I recall an editorial you wrote this summer in tribute to Valley leaders who had passed on in the past year. It was timely and true, and I thank you for your acknowledgement of valuable leadership and friends lost. Add another name to that list – Wilbur Fitch.
Wilbur Fitch died on Feb. 2, 2004. At his memorial service on Feb. 7, we were reminded of all the things Wilbur participated in as he lived and died in Snoqualmie Valley. As a young boy he moved to the Valley and lived here for another 78 years. We heard stories of his involvement with the Snoqualmie United Methodist Church, his contributions as a coach of Little League teams and as coach of teams with no names or organization. He was an early volunteer with the Snoqualmie Fire Department.
He spent many years as a commissioner with the hospital district. He gave up “Monday Night Football” for many a hospital meeting. Few remember that it was Wilbur who was a friend of the reclusive Ethan Wade. Wilbur persuaded Ethan Wade to donate a portion of the acreage for the Snoqualmie Valley Hospital site, and it was Wilbur who negotiated with Ethan Wade to keep the purchase price of the remaining acres within the hospital district’s limited budget. Ethan Wade Way is named for that hospital and Valley benefactor.
Wilbur was a man of many skills. He started out his work life as a baker, and then was a barber. He had a long career as the safety director at the Weyerhaeuser sawmill and logging operation. He had no formal training as a teacher, but he taught all his life, by example and by the book. He taught first aid and cardiopulmonary resuscitation at Weyerhaeuser as safety director, as a volunteer fireman and to the larger Puget Sound community with the Seattle-King County chapter of the American Red Cross until he was well into his 70s.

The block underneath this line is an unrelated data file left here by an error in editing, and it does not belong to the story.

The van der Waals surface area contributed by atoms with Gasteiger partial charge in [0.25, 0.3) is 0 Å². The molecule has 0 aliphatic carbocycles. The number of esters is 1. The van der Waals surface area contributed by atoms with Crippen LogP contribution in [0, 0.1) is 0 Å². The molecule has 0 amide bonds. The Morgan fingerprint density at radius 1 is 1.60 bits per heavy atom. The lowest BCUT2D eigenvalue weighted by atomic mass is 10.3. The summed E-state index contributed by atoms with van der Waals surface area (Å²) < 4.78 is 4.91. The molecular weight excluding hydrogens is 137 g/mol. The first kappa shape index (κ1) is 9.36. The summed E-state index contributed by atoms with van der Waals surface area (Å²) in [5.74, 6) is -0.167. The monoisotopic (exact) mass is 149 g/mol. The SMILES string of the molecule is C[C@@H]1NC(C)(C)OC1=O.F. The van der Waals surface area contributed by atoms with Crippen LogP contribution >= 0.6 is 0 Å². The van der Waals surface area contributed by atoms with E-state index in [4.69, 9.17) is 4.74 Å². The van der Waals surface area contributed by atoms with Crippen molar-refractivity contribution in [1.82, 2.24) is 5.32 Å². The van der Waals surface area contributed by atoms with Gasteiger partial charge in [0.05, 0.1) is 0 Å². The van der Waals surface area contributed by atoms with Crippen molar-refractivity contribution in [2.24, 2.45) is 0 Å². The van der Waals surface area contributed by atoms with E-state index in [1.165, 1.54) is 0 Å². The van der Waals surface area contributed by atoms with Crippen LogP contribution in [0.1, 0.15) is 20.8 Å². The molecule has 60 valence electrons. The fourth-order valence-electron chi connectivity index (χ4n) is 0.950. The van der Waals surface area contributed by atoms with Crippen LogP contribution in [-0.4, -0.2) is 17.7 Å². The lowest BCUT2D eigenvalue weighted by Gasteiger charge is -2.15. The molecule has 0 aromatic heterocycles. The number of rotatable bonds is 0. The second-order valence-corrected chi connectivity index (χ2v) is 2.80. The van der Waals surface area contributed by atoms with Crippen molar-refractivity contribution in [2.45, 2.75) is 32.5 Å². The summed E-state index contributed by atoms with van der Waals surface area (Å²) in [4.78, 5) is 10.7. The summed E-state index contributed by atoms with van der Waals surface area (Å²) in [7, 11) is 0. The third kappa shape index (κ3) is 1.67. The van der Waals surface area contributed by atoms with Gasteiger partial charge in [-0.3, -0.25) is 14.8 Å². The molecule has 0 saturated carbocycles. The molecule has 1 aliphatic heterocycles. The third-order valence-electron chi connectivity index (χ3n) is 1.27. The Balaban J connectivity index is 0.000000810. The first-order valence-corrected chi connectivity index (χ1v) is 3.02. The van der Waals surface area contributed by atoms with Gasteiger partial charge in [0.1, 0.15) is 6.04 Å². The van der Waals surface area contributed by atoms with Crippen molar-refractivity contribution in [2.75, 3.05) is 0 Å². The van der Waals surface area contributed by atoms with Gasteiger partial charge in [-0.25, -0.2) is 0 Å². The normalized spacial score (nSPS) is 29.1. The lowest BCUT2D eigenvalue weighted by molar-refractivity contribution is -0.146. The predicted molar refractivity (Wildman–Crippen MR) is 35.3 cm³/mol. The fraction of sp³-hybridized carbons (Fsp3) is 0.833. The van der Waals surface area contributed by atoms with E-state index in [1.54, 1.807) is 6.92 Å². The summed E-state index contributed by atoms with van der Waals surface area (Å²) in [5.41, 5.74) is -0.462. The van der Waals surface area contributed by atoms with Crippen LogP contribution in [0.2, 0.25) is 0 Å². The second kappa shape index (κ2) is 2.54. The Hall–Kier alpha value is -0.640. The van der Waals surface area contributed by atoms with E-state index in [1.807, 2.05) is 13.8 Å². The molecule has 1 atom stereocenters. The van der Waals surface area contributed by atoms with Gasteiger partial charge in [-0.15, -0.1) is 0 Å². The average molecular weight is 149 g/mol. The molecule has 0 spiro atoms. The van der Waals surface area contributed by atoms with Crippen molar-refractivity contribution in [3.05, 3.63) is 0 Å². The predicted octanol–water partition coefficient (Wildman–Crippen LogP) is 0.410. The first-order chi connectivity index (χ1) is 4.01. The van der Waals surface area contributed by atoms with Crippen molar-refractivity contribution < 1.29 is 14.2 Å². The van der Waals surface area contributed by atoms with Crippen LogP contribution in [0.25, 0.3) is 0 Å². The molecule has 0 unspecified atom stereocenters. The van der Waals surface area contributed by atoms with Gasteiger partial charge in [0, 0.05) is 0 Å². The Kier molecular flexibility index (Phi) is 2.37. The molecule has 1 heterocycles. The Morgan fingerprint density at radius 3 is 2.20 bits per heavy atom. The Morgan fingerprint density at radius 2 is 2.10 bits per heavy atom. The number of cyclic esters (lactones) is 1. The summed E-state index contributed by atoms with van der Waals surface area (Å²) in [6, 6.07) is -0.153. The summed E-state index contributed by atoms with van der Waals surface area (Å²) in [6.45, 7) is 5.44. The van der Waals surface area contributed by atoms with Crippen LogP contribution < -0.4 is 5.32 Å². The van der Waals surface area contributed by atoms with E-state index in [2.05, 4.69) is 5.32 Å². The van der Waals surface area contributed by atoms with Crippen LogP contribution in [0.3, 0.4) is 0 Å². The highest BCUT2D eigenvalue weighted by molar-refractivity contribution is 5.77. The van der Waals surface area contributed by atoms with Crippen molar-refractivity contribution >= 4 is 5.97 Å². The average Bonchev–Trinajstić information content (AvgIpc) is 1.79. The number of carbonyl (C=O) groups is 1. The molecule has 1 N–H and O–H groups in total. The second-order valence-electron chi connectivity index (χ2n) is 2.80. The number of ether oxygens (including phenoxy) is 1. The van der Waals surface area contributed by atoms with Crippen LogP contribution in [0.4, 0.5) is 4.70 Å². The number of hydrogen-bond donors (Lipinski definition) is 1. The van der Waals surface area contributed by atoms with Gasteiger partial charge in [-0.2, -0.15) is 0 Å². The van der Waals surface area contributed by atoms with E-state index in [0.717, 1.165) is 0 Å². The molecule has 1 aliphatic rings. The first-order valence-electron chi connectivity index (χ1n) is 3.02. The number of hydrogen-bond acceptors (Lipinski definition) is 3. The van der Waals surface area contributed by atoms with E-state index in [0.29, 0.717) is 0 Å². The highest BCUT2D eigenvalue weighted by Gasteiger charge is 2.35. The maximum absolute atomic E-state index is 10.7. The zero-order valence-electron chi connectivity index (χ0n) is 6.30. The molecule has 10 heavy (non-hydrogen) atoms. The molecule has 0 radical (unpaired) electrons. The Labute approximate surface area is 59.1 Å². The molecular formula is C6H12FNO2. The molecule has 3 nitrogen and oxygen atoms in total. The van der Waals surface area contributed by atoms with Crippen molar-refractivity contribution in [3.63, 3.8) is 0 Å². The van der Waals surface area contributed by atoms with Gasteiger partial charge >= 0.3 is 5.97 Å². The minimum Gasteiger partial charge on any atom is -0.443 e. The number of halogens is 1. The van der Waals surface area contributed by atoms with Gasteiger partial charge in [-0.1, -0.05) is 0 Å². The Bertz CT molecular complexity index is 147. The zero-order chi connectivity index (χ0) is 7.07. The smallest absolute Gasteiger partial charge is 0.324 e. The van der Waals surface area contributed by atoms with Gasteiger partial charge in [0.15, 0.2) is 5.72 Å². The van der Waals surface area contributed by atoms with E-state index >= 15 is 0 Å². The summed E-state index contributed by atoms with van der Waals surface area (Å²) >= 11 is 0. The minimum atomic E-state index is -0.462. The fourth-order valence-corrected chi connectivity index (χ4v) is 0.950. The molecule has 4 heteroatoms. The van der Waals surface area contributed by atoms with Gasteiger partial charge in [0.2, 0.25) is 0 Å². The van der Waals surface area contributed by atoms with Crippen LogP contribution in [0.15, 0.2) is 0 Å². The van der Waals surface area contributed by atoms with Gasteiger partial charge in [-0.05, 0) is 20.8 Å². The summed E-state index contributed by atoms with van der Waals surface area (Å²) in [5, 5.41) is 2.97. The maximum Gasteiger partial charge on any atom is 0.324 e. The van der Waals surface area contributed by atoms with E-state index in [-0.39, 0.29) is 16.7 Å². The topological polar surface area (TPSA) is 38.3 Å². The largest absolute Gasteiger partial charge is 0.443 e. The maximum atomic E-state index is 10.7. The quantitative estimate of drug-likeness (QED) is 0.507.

The list of his accomplishments and service in the community are long, but cannot truly capture all that Wilbur was to his family and his community. It is the stories that friends and family will tell you about Wilbur that reveal the real man. Through his teaching of first aid and CPR, hundreds of people know how to react in emergencies and even save a life. Hundreds are alive because Wilbur taught someone what to do when needed.
Wilbur loved a joke. He could be straight faced and pull you into a joke you never saw coming. Once, when I was new as a nurse at Weyerhaeuser, Wilbur came to work one morning and his mouth was black and blue with bruises. I said, “Wilbur, what happened to you?” Dead pan he replied, “It’s that other woman I spend time with.” I’m thinking, “Oh no, this is more information than I really want to know.” Then Wilbur went on to say, “Her name is Resusci Annie” – the name for the CPR manikin used in training classes!
I didn’t worry about Wilbur’s other woman again. I think Wibur’s wife, Evalyn, heard him pull that joke on so many people, she also could keep a straight face with his answer.
Wilbur never wanted to be the one leading the parade, or chairing the committee, or directing the show. He didn’t want the accolades. He was a behind-the-scenes leader. He always did participate and contribute. No matter what he was involved in, by his quiet presence and support, by his presence of leadership, Wilbur made a difference in the Valley, and in the world.
There is an old gospel song about friends singing friends through the end-of-life passage called “Who Will Sing For Me?” Wilbur, this song is for you.